Prezident Brown in Austin, Texas

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Prezident Brown in Austin

Prezident Brown in Austin, Texas

Prezident Brown graced the stage of the Flamingo Cantina the week after the storm. Here is a short backstage interview before taking the stage on September 9, 2005.


SI: Prezident Brown, Austin gives heartfelt thanks for your presence tonight. Austin has recently become the home for many people who have been through terrible devastation this week. Do you have any words for the people of New Orleans?

PB: Yes, what I would say to the people is that this is nature work. When nature unleash, there is not much man can do. We must give thanks to survive. The goodness is you are in Austin and the US, so give thanks and praise to the Most High for life. Regroup and come again because this is not the end.

SI: You come from Clarendon? You have seen some of the same kind of devastation in Jamaica?

PB: Definitely. I have been through Gilbert and other kinds of storms.

SI: You received so much love and positive reinforcement for the CD “For Jah Only.” What has been going on since then and how would you describe the current state of your career?

PB: The current state of I-man career is in the ‘live’ field right now. Yeah, cause you can fire up a CD but what you cannot fire up is the live vibe of Prezident Brown, so I stay with the live show for now.

SI: And where are you mainly performing these days, the west coast?

PB: Yeah, the music and I-man was more accepted on the west coast for some reason, more openly, so it was easier for me to enter. We hope to spread it further into the east and all over. Yeah, I was just at Reggae on the River. It was great to see such joy and happiness of people coming together through music.

Prezident Brown in AustinSI: I know you recorded with Jack Ruby for a good part of your early career and then in the early 1990’s broke loose about the same time Tony Rebel and Garnett Silk brought a new consciousness to the dancehall. What can you say about where dancehall is going since that time?

PB: Well, you have dance music whether it is European or whatever culture. You have electronic music and what Jamaica has adopted recently is the movement of being more computerized and using all these machines. So you find a lot of youths and even musicians trying to show their skills through a drum program or a sequence which I’n’I see as a phase. It’s just something that is happening. I call it dance music, they say it’s dancehall but when I was a teenager what was dancehall? It was a place that you go. Not a music. (laughs) It is still a place that you go. So, I guess, as it unfolded, they had to find a name to give to this form of music. In other words, you should know it is not reggae music. Just because it comes from Jamaica does not mean it is reggae music.

Dancehall is a younger generation ting like techno, not Caribbean fashion with mento beats, yuh know? Yeah! So, I don’t personally have anything against dancehall because it is still coming out of the root of African people who were transplanted across the seas. Same. It is just they are using the computer to program the beats. But I see where there is place and time for everything.

What I see happening in Jamaica right now is people are starting to gravitate again to ‘live.’ Every man want to lay a riddim track right now. He is doing it live because that is the sound people are gravitating to… After certain cycles and people come to realization and spiritual confrontation, they realize we are not really going nowhere. We need ‘dis’ and we need ‘dat.’ We need LIVE music. We need to transport the message through the right and proper way, through MAN, not machine. So, as I say everything has it’s place and time and dancehall has it’s place.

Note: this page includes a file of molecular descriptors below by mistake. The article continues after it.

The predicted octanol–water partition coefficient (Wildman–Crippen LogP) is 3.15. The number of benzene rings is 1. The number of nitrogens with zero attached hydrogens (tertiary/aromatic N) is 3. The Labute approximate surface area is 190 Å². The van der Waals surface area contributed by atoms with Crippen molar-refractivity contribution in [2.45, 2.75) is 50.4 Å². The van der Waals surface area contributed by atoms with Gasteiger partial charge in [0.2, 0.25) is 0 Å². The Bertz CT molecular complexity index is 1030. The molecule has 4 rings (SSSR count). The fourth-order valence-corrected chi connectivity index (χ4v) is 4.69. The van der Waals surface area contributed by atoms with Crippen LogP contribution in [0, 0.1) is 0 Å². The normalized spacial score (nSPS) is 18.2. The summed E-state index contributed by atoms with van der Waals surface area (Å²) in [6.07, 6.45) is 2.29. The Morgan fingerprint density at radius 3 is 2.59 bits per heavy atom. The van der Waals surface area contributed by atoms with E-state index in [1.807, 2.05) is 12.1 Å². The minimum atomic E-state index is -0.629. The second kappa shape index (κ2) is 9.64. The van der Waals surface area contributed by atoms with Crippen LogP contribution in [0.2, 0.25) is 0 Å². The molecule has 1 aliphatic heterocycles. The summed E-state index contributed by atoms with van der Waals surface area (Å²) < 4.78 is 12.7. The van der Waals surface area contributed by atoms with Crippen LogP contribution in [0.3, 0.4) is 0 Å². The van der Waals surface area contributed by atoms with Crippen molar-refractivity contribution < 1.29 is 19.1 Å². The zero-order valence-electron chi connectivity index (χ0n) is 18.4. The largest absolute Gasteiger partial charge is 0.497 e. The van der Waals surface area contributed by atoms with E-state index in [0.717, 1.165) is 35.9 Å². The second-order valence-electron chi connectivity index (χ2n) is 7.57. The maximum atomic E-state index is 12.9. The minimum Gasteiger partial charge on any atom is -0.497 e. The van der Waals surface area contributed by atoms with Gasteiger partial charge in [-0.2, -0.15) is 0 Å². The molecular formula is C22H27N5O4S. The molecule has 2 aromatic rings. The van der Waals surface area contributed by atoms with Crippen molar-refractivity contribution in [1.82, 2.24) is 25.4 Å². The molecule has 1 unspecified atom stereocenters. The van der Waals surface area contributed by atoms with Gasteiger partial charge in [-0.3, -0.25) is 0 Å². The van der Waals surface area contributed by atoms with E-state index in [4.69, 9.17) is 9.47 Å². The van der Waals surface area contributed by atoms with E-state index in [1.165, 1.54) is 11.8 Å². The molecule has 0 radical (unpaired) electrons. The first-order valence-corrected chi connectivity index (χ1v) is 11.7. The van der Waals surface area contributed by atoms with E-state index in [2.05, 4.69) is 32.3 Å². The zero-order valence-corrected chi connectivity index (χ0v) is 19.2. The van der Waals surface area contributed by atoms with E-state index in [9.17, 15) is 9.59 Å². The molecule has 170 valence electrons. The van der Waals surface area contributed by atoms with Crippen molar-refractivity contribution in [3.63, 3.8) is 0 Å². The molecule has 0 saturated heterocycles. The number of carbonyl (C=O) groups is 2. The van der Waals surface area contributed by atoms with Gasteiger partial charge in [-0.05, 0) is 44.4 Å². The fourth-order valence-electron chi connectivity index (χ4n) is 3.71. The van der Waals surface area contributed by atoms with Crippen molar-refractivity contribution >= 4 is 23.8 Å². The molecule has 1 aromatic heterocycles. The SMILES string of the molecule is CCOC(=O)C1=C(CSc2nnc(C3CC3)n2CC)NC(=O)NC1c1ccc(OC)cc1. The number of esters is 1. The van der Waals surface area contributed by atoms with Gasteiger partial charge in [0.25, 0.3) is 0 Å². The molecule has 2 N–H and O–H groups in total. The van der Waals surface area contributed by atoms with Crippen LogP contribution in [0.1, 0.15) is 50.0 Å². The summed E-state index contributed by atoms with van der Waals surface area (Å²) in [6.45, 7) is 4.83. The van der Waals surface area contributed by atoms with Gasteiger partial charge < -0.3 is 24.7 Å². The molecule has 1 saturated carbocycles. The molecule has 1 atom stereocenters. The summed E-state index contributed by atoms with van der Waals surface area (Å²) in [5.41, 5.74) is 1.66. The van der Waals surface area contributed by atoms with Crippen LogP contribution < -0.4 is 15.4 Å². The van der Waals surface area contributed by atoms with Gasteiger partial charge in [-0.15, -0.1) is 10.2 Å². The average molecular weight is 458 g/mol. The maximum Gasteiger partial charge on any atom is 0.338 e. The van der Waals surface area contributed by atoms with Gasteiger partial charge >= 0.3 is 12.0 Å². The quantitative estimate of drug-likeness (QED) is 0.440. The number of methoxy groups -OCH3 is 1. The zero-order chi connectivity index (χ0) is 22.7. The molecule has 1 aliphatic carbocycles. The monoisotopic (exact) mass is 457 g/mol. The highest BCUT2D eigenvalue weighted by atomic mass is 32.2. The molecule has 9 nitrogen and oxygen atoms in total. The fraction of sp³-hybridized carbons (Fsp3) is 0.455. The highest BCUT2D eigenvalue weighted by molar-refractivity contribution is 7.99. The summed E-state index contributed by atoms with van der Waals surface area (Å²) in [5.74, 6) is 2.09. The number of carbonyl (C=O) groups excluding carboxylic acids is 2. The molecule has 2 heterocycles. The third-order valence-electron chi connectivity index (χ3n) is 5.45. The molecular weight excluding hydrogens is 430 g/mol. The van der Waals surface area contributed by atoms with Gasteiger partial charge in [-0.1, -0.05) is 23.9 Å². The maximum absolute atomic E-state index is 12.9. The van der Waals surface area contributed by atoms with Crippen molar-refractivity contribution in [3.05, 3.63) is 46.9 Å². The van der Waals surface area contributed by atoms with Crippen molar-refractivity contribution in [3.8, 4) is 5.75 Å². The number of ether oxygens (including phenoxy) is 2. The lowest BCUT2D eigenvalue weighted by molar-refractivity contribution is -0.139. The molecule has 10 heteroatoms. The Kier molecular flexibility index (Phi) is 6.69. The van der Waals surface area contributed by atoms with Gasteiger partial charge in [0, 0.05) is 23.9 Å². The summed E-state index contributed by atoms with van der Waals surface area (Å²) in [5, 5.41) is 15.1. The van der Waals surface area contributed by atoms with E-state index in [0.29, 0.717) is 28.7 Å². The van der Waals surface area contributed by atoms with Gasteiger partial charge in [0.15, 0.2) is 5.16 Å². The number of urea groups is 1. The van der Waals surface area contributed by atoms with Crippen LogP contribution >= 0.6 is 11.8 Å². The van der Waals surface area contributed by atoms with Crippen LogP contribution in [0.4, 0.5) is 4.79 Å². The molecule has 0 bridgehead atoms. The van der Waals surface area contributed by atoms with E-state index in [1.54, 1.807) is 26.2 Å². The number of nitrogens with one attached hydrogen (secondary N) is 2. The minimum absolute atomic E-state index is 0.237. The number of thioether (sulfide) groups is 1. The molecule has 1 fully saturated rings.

SI: Would you say some of the controversy surrounding dancehall artists has hurt some of the more conscious reggae artists and their ability to perform and be seen live?

PB: Nuh, I don’t really think so. I may not be able to perform in Jamaica, but you will see me someplace else. If I-man is not accepted at that time, I will be seen other places.

SI: I have fond memories seeing you and Jack Radics perform many times in Negril. I never see you at shows like Rebel Salute or Western Consciousness? Why is that?

PB: Because when I play in places in the US, like Reggae on the River, the least I get to play is one hour. If I perform at a big stage show in Jamaica, I may only get fifteen minutes. I am happy to play for two or three hours. Right now my band can play long sets–sometimes we do get to even play the whole set even in the US. I do not get the opportunity in Jamaica to play fully so I am not interested. I would rather play in Negril on the beach or go to the country and perform with a sound system for the people where I can play in fullness. You know what happened the other day? I was at Reggae on the River with Rebel and he has not seen me perform in awhile. He went back to Jamaica and was telling them on the radio…. (laughs)

SI: (laughing) So what you are saying is I will see you at Rebel Salute in January?

PB: No, not necessarily. It does not mean that. Rebel is a bredren and if I want to be on Rebel Salute, I will be there.

SI: Let’s go back to the Negril scene. For many years I saw you and Jack in Negril at DeBuss on New Year’s.

PB: Right, cuz that is Jack’s birthday. Jack is my real tight bredren, yuh know. We play for the people dem.

SI: Miss Joy was a part of the rich history of Negril music. What can you tell me about DeBuss and it’s role in helping artists be known in the international market?